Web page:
Yabangee Guest Post: The Belgrade Forest

This piece originally appeared on Yabangee.com, Istanbul’s home for expats, by expats. 

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There’s no denying that life in Istanbul can be a bit hectic. It’s what makes this city so intoxicating. But there are times when you need to get away from the craziness to clear that hangover. Thankfully, if you’re despairing over the seemingly endless sprawl while engulfed by someone’s sweaty underarms on the metrobüs, there’s an easy escape: the Belgrade forest.

Nestled between the northern reaches of the city and the Black Sea, the forest is a mere 15km north of Taksim Square and is one of the few remaining truly green spaces in Istanbul. The forest is an extremely popular day getaway for picnickers, runners, cyclists and city-goers looking for a breath of fresh air. Even though it’s currently winter, arguably not the friendliest season to be traipsing around in a forest, we made the most of a sunny day and decided to check out some good old fashioned nature.

The Belgrade forest (Belgrad ormanı) has long been an important natural resource for Istanbul. Stretching for over 13,000 hectares, it acted as a water source for the city, and a network of aqueducts and reservoirs are still present in the forest today. Hardly in the Balkans, Belgrade forest gets its name from the fact that in the 16th century the area was populated with Serbians brought in by Sultan Suleiman I to tend to the infrastructure that provided water for the burgeoning city.

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Today the forest is a mere quarter of its original size, but is one of the most popular destinations for Istanbullular trying to escape the daily grind of the city. Even in winter the place is gorgeous. We went a few days after the first snow of the season, and while in the city most of it had turned to slush, it was still in its pristine condition in the forest, giving the entire area a wonderful Narnia-like feeling. In spring and summer the forest is resplendent in its greenery and it becomes a perfect getaway from the oppressive city heat. If you’re (un)lucky enough in the warmer months you might even be treated to a visit by a snake or a wild boar.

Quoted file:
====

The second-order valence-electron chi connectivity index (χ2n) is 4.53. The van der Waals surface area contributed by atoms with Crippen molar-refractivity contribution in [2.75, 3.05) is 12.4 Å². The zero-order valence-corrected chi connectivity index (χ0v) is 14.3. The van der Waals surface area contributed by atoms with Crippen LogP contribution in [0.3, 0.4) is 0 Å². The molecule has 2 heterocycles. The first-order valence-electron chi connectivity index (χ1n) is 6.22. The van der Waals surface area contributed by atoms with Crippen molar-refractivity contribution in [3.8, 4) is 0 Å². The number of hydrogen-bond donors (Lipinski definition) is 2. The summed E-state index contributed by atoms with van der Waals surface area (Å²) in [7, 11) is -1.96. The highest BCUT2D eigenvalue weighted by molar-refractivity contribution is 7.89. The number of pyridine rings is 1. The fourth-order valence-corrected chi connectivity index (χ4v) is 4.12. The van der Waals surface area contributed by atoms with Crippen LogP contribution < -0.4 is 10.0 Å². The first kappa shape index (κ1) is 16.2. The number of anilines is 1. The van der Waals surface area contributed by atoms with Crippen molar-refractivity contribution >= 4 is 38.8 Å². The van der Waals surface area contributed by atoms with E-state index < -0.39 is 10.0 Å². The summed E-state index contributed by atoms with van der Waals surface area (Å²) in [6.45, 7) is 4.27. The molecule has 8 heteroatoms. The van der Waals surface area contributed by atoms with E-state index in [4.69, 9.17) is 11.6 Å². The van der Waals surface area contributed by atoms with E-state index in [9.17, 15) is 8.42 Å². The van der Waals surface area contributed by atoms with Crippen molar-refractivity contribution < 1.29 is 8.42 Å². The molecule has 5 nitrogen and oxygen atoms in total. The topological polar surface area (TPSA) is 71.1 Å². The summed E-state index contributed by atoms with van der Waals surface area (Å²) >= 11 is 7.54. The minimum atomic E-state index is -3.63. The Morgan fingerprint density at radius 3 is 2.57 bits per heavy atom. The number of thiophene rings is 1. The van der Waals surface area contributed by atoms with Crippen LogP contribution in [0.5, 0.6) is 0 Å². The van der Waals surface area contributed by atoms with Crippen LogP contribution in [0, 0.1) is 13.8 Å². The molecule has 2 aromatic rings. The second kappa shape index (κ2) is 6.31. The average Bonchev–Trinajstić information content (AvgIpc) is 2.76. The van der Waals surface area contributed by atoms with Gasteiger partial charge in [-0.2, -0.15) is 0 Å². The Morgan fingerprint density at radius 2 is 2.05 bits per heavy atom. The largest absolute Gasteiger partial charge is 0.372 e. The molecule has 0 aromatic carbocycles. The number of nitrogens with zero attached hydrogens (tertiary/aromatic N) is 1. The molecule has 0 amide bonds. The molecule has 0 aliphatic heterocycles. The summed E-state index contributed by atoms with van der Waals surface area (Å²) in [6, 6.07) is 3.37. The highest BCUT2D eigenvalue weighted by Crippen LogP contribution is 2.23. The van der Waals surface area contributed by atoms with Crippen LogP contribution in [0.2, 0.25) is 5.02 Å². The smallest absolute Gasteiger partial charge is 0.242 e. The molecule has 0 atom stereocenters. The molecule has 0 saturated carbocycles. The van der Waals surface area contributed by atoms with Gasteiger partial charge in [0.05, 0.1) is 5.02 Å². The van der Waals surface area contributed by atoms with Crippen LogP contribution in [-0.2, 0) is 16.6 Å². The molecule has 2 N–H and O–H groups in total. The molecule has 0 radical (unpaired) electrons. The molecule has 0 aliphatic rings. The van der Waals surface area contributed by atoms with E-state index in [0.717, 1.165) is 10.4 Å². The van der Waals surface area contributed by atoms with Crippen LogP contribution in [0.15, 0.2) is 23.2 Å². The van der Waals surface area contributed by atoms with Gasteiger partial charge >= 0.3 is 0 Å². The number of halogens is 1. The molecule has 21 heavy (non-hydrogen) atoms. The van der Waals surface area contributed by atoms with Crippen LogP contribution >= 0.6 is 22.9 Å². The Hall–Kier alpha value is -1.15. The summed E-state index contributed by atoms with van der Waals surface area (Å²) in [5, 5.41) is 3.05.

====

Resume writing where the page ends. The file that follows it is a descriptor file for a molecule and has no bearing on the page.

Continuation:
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There are plenty of walking tracks to choose from upon arrival, but we opted to head towards Valide Bendi, home to a spectacular Ottoman reservoir resembling Helm’s Deep. Technically you aren’t allowed to walk on it anymore, but should you choose to do so there’s only a little bit of barbed wire to stop you and the views are incredible (not that we are advocating breaking the law, of course). After being subjected to non-stop noise in the city I’ve come to appreciate moments of serenity, and it doesn’t get much more serene than hearing nothing but the sound of the wind whipping through the trees.

On our way we met Mehmet and Mehmet, two old locals who had been making a habit of Sunday picnics for the past decade. They were kind enough to share their banquet with us, but I would highly recommend being a bit more organised and packing your own picnic (if only to avoid the ridiculously overpriced kiosk). There is a large barbeque area in the centre of the forest, where for a small fee you can cook your food without the hassle of bringing your own equipment. After a hearty meal if you’re feeling energetic there’s even a designated jogging trail, complete with exercise machines every few hundred metres for you to work off the kilogram of köfte you just ate.

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On the way back to Bahçeköy don’t forget to pay a visit to the Ataturk Arboretum, easily one of the best botanic gardens in Istanbul. For 10 lira (5 for students) you can witness over 2,000 species of trees while strolling around lakes filled with ducks and birds. In autumn it’s particularly spectacular, with the oak trees shedding their leaves in all of their glory. If the scenery’s making you feel particularly romantic, you can even get married there – it’ll only set you back a cool 4,000 lira.

With the construction of the third Bosphorus Bridge threatening some of the forest, now has never been a better time to go and get your fill of nature. Summer or spring may seem like the idea time for this green getaway, but if you like things a little more relaxed than winter is the perfect season: there is hardly anyone there to spoil your peace and quiet.

Getting there and back: From Taksim you can take the 42T bus to Bahçeköy, which is a scenic ride in itself, following the Bosphorus almost all the way to the Black Sea. There’s also bus 42M from the Zincirlikuyu metrobüs. From Bahçeköy it’s about a 2km walk to the main entrance and car park.

Click here to view this post at its original home on Yabangee.

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